MIDDLESBROUGH are unlikely to offer an escape route to Sunderland’s misfiring striker Danny Graham.
The Gateshead-born forward had a difficult first few months at the Stadium of Light, failing to score in 13 appearances after his £5m move from Swansea City.
Coach Paolo Di Canio is thought to be keen to move on the 27-year-old as he looks to revamp his attacking resources, while Boro would love to bring back their academy graduate. But funding the deal would be difficult for the Teessiders.
Manager Tony Mowbray has admitted Middlesbrough had a cheeky bid for Graham accepted in January, before Sunderland made their move. Mowbray knew the striker was keen to return to his native North East and while it was widely anticipated he would join the Black Cats, their failure to tie a deal up in the first few weeks of the transfer window saw him chance his arm.
But Boro are unlikely to be in a position to make such an offer again. Then they were hoping to buy the striker who could see them over the line as they chased promotion to the Premier League, Instead, their form nosedived and they missed the chance.
Consequently they have had to slash costs, releasing the likes of Kieron Dyer, Stephen McManus, George Bailey, Andre Bikey and Julio Arca.
Also in Boro’s favour was that they had Marvin Emnes, a player Graham’s then-employers had long been interested in. It is thought he may have been a makeweight in the deal.
Boro and newly-promoted Cardiff City have both been linked with Graham this summer but the chances of the former being able to structure a deal they could afford and Sunderland would be prepared to accept look slim unless Graham forces the issue by refusing to move out of the region.
Sunderland owner Ellis Short is one of the Premier League’s most enthusiastic supporters of financial fair play and will demand that Di Canio, director of football Roberto Di Fanti and technical director Valentino Angeloni practise what he preaches this summer.
Di Canio is keen to revamp all aspects of his team having been unimpressed by both the talent and the culture of the squad he inherited from Martin O’Neill, but none more so than his strikers.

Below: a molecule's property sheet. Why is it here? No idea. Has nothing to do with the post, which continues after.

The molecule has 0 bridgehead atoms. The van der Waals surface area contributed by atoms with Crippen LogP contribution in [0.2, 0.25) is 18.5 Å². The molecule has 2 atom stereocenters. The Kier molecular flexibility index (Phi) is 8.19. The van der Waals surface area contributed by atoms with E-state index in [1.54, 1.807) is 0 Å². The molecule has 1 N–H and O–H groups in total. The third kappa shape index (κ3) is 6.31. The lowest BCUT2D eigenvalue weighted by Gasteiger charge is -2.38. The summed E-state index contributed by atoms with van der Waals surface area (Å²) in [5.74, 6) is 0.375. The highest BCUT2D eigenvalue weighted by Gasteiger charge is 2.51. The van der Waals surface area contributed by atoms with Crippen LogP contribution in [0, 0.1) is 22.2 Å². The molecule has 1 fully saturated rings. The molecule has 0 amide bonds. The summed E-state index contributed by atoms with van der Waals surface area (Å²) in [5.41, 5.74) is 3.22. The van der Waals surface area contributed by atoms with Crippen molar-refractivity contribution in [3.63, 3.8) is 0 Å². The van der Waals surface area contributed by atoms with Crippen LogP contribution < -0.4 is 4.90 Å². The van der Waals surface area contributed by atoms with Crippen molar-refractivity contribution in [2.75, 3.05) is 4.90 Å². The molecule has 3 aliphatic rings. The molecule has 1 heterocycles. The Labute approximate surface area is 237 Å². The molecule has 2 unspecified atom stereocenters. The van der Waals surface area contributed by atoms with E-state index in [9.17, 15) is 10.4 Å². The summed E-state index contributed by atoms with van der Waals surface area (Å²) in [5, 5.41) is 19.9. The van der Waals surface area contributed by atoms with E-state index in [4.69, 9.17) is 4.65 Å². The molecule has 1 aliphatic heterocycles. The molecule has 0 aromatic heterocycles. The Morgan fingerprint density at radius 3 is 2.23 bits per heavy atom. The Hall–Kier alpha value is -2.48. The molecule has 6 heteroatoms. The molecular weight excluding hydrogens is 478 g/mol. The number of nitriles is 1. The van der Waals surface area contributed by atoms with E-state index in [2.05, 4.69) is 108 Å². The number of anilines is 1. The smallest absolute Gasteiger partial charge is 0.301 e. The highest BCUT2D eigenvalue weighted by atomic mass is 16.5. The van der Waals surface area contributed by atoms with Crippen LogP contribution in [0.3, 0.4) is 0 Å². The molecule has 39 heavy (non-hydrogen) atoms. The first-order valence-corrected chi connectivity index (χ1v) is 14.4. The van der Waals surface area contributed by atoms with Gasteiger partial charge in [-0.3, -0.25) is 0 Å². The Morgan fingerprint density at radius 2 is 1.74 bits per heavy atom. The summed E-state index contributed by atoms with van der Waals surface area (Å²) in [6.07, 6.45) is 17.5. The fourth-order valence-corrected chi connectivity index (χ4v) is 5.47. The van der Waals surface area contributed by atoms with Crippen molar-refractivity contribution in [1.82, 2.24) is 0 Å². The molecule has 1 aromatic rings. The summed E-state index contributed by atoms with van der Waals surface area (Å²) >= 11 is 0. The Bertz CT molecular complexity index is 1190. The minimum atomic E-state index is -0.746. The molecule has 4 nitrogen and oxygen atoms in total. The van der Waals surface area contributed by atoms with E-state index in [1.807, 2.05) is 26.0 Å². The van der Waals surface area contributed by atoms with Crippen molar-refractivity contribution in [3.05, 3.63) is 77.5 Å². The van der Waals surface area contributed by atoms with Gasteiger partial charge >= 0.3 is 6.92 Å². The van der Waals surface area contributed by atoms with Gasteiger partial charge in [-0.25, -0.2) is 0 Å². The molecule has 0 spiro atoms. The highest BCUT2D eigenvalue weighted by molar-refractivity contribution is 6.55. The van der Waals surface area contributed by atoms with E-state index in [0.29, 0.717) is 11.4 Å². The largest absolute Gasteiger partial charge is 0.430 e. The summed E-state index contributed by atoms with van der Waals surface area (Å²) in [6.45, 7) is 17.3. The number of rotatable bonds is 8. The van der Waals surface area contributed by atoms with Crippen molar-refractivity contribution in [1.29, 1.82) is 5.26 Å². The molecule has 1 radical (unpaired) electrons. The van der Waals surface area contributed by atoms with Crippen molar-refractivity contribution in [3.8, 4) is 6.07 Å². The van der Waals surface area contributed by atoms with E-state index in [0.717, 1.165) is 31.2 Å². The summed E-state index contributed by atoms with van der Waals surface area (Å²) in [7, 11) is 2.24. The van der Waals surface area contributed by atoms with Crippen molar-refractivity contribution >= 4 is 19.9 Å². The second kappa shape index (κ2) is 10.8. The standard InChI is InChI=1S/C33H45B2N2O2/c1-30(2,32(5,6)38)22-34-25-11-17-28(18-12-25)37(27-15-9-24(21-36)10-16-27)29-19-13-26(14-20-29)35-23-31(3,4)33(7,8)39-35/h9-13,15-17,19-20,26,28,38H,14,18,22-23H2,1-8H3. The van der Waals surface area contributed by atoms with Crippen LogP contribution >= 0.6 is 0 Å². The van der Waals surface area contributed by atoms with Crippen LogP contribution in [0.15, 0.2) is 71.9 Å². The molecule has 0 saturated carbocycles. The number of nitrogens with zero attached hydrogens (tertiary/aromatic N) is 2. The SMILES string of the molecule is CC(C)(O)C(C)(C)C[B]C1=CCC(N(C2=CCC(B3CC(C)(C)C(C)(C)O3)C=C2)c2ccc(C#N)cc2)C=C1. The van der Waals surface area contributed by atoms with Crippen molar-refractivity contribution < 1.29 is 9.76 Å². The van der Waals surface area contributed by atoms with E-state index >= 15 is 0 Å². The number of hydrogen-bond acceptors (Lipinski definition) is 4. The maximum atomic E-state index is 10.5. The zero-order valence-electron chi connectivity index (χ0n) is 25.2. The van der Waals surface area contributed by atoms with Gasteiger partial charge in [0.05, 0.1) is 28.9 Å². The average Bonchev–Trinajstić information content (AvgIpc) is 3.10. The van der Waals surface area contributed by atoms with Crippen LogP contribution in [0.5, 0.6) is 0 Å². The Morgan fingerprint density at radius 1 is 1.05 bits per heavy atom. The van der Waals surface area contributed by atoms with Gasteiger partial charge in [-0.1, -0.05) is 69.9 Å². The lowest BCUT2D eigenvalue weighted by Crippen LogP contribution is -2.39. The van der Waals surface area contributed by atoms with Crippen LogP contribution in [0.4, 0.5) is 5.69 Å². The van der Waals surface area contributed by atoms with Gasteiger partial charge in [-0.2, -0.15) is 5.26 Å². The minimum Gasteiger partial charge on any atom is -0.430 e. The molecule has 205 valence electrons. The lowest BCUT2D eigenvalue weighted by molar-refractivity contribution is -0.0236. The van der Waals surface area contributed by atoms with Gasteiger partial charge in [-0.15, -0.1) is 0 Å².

Steven Fletcher, who is yet to play under the Italian because of injury, was one of only two Sunderland players to score more than five goals from open play last season. The other, Stéphane Sessègnon, has never really settled on Wearside and is again being linked with a move back to France, where his family are based. But, although quality is thin on the ground, Di Canio has plenty of strikers at his disposal.
Ji Dong-won has completed a loan spell with German club Augsburg, £8m Connor Wickham is the club’s most expensive teenager and Duncan Watmore was signed from Altrincham to join Mikaël Mandron as a young striker to be developed.
Sunderland are hopeful Ji’s performances in the Bundesliga and Wickham’s for England Under-21s allow them to cut their losses on the pair, who have a combined four goals in two seasons with the club. Ji’s five goals in 17 Augsburg appearance certainly offer encouragement in that respect. And having only signed him five months ago, Short will surely be unwilling to accept a big loss on Graham, the third-highest-scoring Englishman in the Premier League during his last full season at the Liberty Stadium.
El-Hadji Ba is already thought to have been one of four overseas players lined up for a Bosman free transfer to Sunderland next month.
Paulinho and Ignacio Scocco have also been linked – as has former O’Neill target Kevin Davies – although the Black Cats seem unlikely to afford the Brazilian, while Argentinian Scocco’s agent has said his client would not be interested in joining Sunderland.